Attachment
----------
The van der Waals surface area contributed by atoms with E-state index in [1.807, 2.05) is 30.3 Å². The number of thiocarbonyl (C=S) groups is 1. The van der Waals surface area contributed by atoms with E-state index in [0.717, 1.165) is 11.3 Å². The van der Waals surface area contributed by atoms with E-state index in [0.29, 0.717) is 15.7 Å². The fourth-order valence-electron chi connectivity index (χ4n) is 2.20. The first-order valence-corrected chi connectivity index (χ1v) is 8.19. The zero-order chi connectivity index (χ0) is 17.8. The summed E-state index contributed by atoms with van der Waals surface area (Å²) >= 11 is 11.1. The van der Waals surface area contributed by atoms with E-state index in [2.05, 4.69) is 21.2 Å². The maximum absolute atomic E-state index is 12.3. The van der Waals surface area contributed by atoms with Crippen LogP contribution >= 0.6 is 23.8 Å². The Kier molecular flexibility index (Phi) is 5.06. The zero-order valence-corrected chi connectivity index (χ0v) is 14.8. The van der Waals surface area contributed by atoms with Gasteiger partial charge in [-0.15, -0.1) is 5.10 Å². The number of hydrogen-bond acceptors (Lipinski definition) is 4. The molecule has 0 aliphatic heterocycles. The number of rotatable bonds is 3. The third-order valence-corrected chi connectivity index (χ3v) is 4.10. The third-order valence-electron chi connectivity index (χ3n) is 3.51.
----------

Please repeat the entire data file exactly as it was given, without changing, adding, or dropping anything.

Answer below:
The van der Waals surface area contributed by atoms with E-state index in [1.807, 2.05) is 30.3 Å². The number of thiocarbonyl (C=S) groups is 1. The van der Waals surface area contributed by atoms with E-state index in [0.717, 1.165) is 11.3 Å². The van der Waals surface area contributed by atoms with E-state index in [0.29, 0.717) is 15.7 Å². The fourth-order valence-electron chi connectivity index (χ4n) is 2.20. The first-order valence-corrected chi connectivity index (χ1v) is 8.19. The zero-order chi connectivity index (χ0) is 17.8. The summed E-state index contributed by atoms with van der Waals surface area (Å²) >= 11 is 11.1. The van der Waals surface area contributed by atoms with E-state index in [2.05, 4.69) is 21.2 Å². The maximum absolute atomic E-state index is 12.3. The van der Waals surface area contributed by atoms with Crippen LogP contribution >= 0.6 is 23.8 Å². The Kier molecular flexibility index (Phi) is 5.06. The zero-order valence-corrected chi connectivity index (χ0v) is 14.8. The van der Waals surface area contributed by atoms with Gasteiger partial charge in [-0.15, -0.1) is 5.10 Å². The number of hydrogen-bond acceptors (Lipinski definition) is 4. The molecule has 0 aliphatic heterocycles. The number of rotatable bonds is 3. The third-order valence-corrected chi connectivity index (χ3v) is 4.10. The third-order valence-electron chi connectivity index (χ3n) is 3.51.